In talking with other moms of very young children with cerebral palsy, I’ve found that we share many common emotions and concerns. I recently met a local mom whose baby was recently diagnosed. I don’t want to reveal any details about her on a public blog, but speaking with her did get me to thinking – a lot – about how different I am now from back in 2003, when I first learned that Sarah Kate had cerebral palsy. If I could go back and advise my 33-year-old self, here are six things I’d say:
1. Hang in there; it gets better.
The absolute worst years will be from around age 10 months up to age 4. During those years, development in typical children takes place so rapidly – it’ll be tough to see your child fall so far behind so quickly. Add to that the fact that medical professionals have very little insight into what your child’s future will look like, and those early years will stretch out before you like a bottomless pit of frustration and sorrow. After a few years, though, your child will continue to improve, while her peers will mostly just get bigger. She won’t ever catch up, but the chasm will stabilize. And when that day comes, you’ll be able to breathe again.
2. Allow your dreams to die and be replaced by new ones.
When you were pregnant, you dreamed of the day when your child would reach significant milestones, like walking. In your dream, those first steps were taken at home, somewhere in the vicinity of the first birthday, and there were smiles all around. Instead, first steps will be in a physical therapy office amid wailing and promises of stickers. It’ll be a really big deal when it happens, though – and the other hard-won milestones will all be really big deals, too.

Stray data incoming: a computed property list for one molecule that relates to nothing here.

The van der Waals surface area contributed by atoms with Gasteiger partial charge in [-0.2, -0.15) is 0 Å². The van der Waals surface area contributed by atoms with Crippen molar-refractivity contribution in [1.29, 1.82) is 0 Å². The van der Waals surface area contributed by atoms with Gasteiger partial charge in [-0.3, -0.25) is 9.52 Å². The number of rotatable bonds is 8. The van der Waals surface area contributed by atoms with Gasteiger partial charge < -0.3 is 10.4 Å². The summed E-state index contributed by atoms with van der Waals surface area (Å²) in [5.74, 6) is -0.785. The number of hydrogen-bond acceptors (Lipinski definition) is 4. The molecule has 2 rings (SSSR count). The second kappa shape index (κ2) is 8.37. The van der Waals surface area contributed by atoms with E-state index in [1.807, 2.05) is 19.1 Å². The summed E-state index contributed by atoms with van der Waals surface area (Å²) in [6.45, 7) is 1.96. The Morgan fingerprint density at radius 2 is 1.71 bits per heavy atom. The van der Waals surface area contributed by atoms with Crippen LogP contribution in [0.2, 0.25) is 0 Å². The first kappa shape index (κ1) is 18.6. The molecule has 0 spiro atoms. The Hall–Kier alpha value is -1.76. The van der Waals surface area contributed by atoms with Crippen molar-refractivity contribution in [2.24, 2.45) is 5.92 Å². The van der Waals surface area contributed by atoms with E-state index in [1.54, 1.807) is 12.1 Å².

3. Ditch the books.
Before the diagnosis came, you had books on baby and toddler development. They’re worthless now, so throw them out or give them away. After the diagnosis, you acquired literature on cerebral palsy and preemies, but it’s written in clinical-speak and enumerates all of the ways in which your child won’t be typical. In addition to being depressing, none take into account that your child is a special individual with a unique personality. Research as needed, ask questions of professionals, make friends in the cerebral palsy community, but don’t read the books.
4. Be prepared for your inner circle to change.
It’s sad to say, but some people are just uncomfortable with disabilities. Some of your pre-baby friends will be nice to you, but will look through your child, not at her, or assume that they don’t have anything in common with you anymore, and drift away. That’s the bad news. The good news is that you’ll become closer to other people who will replace those friends in your heart. Becoming the parent of a child (or two) with disabilities will help you more clearly see who you want to spend time with, and it’ll be their children who will be your child’s friends. Those children will grow up appreciating disabilities and know what cerebral palsy is.
5. Let her be who she is.
No matter how much therapy your child does, It Will Never Be Enough. Don’t beat yourself up if you decide “we just can’t do it today.” I’m not telling you not to push your child – you should – but life can’t be all about therapy, and you need to accept her imperfect body and make sure that she accepts it, as well.
6. Don’t miss out on the magic moments of childhood.
The first few years of a child’s life can never be relived. Take time to do the fun things, even if you have to adapt them for your child’s limitations. She won’t remember a lot of what happened in those early years, but you will. Enjoy her while she’s still small.